Writing Wednesday: In the Beast’s Library

I wrote a few months ago about a writing retreat I attended, and the joint novella I worked on with a few other authors, retelling Beauty and the Beast.  Well, I recently finished the latest draft of Book Two of my Phantom trilogy, which calls for some form of celebration, I expect.  🙂  I sent it off to beta-readers for feedback, and turned back to novella revisions.

I wrote three chapters for the story, two from the point of view of a certain Good Fairy, and one from the point of the view of the Beast’s librarian.  The last excerpt I shared was from the fairy’s perspective, so today I’m sharing one from the librarian, Hugo Livre.  We set the tale in France (as traditional Beauty and the Beast tales are) so I named my librarian after Victor Hugo.  The other French writer I might have chosen to reference just wouldn’t have worked…because you can’t put a character named Gaston (Leroux) into a Beauty and the Beast story!

Our novella explores the possibility that the Beast’s true love was not the first potential love interest to arrive at the castle.  Hugo, who under the enchantment is trapped within a portrait in the library, here narrates encountering the first girl to arrive.


Ooh, a library!” a very, very loud and rather high-pitched voice exclaimed.  And there stood the girl from the lawn, the girl who had come to the castle and was our best hope for breaking this terrible curse.  I’d forgive her the loud voice, the bright pink dress that clashed with her hair, everything, if she broke the curse.  And maybe that exclamation had meant she was excited about a library…that would help.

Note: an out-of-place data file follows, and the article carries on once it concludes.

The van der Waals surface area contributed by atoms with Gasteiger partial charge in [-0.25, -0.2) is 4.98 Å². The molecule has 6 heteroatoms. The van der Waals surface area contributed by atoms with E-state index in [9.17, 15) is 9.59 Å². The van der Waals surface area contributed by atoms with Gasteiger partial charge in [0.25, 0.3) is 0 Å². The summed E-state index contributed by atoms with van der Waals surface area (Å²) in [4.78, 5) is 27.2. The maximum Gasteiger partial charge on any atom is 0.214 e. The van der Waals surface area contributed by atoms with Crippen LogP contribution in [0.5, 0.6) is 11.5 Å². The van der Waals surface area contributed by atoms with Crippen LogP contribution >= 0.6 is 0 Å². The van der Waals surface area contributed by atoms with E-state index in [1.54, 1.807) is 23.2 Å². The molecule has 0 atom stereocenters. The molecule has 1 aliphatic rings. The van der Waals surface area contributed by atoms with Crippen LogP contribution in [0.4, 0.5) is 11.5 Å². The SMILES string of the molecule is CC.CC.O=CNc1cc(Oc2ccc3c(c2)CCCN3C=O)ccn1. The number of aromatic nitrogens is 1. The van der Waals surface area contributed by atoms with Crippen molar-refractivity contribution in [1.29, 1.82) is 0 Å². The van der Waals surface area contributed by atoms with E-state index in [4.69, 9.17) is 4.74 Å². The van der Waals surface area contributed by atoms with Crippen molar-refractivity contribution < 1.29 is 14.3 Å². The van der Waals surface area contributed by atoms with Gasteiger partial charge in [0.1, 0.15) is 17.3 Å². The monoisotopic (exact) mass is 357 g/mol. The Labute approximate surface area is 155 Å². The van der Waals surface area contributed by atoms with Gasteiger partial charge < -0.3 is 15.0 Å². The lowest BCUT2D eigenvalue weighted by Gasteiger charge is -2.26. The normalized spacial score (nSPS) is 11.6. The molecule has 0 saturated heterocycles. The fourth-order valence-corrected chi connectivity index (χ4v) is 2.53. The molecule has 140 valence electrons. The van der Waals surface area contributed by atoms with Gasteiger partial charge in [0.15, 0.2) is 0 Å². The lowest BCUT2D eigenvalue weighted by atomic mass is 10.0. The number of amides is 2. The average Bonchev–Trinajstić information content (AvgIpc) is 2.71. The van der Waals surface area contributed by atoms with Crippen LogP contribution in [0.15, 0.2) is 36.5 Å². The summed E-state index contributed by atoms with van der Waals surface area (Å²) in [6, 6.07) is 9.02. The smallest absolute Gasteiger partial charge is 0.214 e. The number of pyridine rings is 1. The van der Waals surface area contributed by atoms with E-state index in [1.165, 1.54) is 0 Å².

“This is my favorite room,” His Highness said hesitantly.  Odd to say, I had hardly noticed him standing next to her (and as I said, you never don’t notice His Highness, before or since he was a Beast).  He seemed sort of…hunched in, and I had not often heard him hesitate.  Or heard him say he was fond of the library.  I had always flattered myself that I had gone to great lengths to encourage him in.

Meanwhile the girl was staring at him, then suddenly went into a peal of laughter that seemed to echo around the tower, rebounding and reverberating and knocking me back into the armchair in my painting.  “Oh, you’re so funny!” she squealed.  “As if anyone’s favorite room could be a library.  Books are so boring.”

If I had thought to introduce myself, I was shocked instead into silence.  What sacrilege was this, spoken within the very walls of the library?


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